[Note 1] Arguing that JonJame violated Dist./Mun. Cts. R. A. D. A. 3(c) by failing to include in its notice of appeal any statement of specific issues of law or reference to rulings or actions of the trial court, Ryan moved to dismiss the appeal. Ryan, however, did not so move in the trial court, but filed its motion only after JonJame had filed its appellate brief and Ryan was facing its briefing deadline. Even assuming that Ryan is correct that an appellant’s failure to specify any appellate issues is a serious procedural misstep warranting dismissal of an appeal, Ryan simply waited too long here to raise that issue. See Randolph v. Madison Sq. Realty Mgt., Inc., 2008 Mass. App. Div. 186, 187. To the extent Ryan’s motion to dismiss retains any vitality at this point, we deny it and decide this appeal on its merits.

[Note 2] Paragraph 11 of the lease provided:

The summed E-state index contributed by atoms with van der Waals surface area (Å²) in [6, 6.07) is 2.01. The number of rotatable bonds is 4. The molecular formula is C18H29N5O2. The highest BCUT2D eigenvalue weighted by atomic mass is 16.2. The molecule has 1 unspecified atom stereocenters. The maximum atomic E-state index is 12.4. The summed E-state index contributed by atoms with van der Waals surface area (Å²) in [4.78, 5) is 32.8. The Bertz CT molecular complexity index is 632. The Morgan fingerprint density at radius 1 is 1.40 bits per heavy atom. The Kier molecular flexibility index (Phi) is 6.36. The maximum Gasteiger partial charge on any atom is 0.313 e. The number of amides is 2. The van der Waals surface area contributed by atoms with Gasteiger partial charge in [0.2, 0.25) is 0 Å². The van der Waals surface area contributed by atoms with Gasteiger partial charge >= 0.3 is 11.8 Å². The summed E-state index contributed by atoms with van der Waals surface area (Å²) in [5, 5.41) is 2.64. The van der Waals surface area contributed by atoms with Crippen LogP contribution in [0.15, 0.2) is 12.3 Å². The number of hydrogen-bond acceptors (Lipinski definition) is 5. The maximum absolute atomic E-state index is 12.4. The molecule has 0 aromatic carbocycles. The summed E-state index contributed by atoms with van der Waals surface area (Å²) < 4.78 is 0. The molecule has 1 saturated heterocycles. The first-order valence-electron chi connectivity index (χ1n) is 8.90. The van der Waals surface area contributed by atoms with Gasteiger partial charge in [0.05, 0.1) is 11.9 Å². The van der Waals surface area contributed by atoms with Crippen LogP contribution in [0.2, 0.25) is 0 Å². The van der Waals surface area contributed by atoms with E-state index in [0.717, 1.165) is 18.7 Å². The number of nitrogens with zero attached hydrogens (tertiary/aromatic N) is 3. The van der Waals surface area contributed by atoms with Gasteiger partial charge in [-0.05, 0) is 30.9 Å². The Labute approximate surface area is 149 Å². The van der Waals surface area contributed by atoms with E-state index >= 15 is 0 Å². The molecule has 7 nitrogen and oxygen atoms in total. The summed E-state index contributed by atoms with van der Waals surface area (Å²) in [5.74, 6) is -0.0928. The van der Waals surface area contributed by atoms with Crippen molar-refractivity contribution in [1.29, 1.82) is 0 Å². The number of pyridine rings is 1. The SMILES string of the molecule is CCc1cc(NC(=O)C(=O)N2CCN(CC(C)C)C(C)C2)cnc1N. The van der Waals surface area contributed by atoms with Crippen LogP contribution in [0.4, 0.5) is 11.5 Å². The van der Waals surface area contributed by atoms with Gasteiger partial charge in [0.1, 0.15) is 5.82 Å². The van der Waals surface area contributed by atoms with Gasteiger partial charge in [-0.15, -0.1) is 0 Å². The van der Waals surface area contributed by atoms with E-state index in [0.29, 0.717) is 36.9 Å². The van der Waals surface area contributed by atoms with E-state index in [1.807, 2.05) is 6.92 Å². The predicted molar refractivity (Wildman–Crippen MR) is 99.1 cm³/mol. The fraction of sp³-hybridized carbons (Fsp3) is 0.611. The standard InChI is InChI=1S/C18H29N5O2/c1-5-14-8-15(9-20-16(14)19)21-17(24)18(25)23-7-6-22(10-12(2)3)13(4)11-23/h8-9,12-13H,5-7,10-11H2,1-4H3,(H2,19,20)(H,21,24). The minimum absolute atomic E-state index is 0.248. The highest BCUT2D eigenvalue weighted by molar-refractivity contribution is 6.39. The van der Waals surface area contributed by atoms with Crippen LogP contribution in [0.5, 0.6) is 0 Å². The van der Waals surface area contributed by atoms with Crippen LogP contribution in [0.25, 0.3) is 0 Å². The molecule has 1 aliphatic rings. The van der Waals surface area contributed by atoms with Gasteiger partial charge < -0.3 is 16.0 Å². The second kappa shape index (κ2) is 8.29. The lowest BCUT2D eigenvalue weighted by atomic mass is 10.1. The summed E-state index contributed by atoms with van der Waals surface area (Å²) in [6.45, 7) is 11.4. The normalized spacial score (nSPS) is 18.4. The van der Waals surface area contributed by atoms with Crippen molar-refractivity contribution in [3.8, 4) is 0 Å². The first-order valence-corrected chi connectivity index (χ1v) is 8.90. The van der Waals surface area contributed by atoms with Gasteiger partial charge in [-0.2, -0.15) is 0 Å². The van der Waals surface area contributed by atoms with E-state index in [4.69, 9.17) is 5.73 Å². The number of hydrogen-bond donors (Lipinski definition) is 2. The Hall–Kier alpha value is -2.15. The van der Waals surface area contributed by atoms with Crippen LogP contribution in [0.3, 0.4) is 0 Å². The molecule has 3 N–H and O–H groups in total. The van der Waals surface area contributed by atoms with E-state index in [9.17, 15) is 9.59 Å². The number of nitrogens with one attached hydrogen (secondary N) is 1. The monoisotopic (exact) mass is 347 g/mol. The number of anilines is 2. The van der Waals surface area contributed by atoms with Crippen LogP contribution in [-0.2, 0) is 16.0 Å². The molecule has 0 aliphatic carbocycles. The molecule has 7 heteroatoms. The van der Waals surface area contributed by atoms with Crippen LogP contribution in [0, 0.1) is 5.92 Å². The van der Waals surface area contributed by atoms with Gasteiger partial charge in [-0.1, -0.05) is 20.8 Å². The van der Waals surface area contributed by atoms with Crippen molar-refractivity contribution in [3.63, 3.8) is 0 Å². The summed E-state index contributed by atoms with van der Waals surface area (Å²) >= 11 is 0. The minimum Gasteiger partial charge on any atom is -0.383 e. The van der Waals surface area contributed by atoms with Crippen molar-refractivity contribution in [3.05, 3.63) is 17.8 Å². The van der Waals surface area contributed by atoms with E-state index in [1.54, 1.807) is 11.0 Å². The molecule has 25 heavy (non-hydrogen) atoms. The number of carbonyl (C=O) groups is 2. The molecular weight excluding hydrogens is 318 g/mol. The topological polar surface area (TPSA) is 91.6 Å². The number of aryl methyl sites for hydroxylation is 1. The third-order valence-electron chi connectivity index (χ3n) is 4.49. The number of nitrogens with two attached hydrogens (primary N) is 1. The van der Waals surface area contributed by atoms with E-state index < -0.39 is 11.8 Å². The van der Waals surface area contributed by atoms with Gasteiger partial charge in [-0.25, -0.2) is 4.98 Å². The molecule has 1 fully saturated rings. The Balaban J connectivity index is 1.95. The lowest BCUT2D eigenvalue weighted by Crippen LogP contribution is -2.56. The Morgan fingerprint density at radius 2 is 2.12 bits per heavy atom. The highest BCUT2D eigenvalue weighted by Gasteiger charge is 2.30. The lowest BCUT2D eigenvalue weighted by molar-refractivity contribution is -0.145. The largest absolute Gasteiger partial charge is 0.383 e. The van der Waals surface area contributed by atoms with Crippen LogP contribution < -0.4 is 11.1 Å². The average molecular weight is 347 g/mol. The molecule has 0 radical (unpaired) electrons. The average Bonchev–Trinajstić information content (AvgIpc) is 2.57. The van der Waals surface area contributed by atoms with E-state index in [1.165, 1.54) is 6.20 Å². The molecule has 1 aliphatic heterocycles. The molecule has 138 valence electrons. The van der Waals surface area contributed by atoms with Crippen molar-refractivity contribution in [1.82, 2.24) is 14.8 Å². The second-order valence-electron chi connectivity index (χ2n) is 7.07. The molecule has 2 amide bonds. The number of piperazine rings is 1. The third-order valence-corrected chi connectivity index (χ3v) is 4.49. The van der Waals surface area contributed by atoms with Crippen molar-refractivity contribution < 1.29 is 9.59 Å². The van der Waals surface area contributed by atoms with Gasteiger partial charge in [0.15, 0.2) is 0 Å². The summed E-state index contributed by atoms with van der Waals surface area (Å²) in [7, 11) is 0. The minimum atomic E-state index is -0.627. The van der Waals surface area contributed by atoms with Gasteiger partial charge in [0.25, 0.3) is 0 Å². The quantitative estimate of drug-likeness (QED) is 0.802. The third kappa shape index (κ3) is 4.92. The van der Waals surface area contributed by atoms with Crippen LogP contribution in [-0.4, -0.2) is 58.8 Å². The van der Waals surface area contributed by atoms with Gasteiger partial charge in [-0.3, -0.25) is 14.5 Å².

In the case of failure on [Ryan’s] part to . . . keep or perform any covenant or agreement contained in this Lease on [Ryan’s] part to be performed (other than the payment of rent), continuing for ten (10) days after written notice thereof, and in any of the events [JonJame] may, immediately or at any time thereafter, (a) institute legal proceedings to recover possession of the Demised Premises for default; (b) terminate the within Lease agreement; (c) without the necessity of making entry, expel [Ryan] and remove its effects without being guilty of trespass; and/or (d) thereafter resume possession of the Demised Premises, all as permitted by law and without prejudice to any other remedies [JonJame] may have. Said remedies shall be cumulative. In the case of any termination hereunder or [Ryan’s] default, [Ryan] will be and remain liable to [JonJame], and will indemnify [JonJame] against, all loss of rent under its Lease by reason of such termination or in account of the Demised Premises remaining vacant or being rented for less rent during such remaining term.

In computing [JonJame’s] damages there shall be added to such expenses and cost as [JonJame] may incur [as] the result of [Ryan’s] default. Said expenses shall include, without limitation, all reasonable attorney’s fees. . . .In the event of [Ryan’s] default hereunder, all rental payments then due to be due during the term of this Lease shall immediately become due and payable to [JonJame].